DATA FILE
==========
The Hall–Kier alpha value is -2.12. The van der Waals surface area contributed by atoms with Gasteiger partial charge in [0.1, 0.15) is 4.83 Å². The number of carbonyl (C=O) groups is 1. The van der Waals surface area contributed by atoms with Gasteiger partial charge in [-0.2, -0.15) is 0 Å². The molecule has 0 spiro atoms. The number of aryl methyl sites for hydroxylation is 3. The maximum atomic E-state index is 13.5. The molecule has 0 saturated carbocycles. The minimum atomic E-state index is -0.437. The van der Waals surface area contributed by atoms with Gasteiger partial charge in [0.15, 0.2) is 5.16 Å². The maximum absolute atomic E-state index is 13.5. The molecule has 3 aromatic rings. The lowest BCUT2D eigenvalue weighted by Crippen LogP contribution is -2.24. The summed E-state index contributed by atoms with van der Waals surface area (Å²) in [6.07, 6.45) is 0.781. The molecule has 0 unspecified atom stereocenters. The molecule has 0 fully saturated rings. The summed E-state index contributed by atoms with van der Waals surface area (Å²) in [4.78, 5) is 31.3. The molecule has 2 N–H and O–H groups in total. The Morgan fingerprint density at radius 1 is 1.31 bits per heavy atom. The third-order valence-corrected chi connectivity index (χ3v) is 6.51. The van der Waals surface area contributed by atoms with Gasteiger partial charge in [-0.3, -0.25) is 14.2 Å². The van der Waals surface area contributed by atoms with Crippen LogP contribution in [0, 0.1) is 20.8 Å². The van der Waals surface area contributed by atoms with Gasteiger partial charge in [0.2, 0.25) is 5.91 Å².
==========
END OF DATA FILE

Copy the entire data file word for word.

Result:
The Hall–Kier alpha value is -2.12. The van der Waals surface area contributed by atoms with Gasteiger partial charge in [0.1, 0.15) is 4.83 Å². The number of carbonyl (C=O) groups is 1. The van der Waals surface area contributed by atoms with Gasteiger partial charge in [-0.2, -0.15) is 0 Å². The molecule has 0 spiro atoms. The number of aryl methyl sites for hydroxylation is 3. The maximum atomic E-state index is 13.5. The molecule has 0 saturated carbocycles. The minimum atomic E-state index is -0.437. The van der Waals surface area contributed by atoms with Gasteiger partial charge in [0.15, 0.2) is 5.16 Å². The maximum absolute atomic E-state index is 13.5. The molecule has 3 aromatic rings. The lowest BCUT2D eigenvalue weighted by Crippen LogP contribution is -2.24. The summed E-state index contributed by atoms with van der Waals surface area (Å²) in [6.07, 6.45) is 0.781. The molecule has 0 unspecified atom stereocenters. The molecule has 0 fully saturated rings. The summed E-state index contributed by atoms with van der Waals surface area (Å²) in [4.78, 5) is 31.3. The molecule has 2 N–H and O–H groups in total. The Morgan fingerprint density at radius 1 is 1.31 bits per heavy atom. The third-order valence-corrected chi connectivity index (χ3v) is 6.51. The van der Waals surface area contributed by atoms with Gasteiger partial charge in [-0.3, -0.25) is 14.2 Å². The van der Waals surface area contributed by atoms with Crippen LogP contribution in [0, 0.1) is 20.8 Å². The van der Waals surface area contributed by atoms with Gasteiger partial charge in [0.2, 0.25) is 5.91 Å².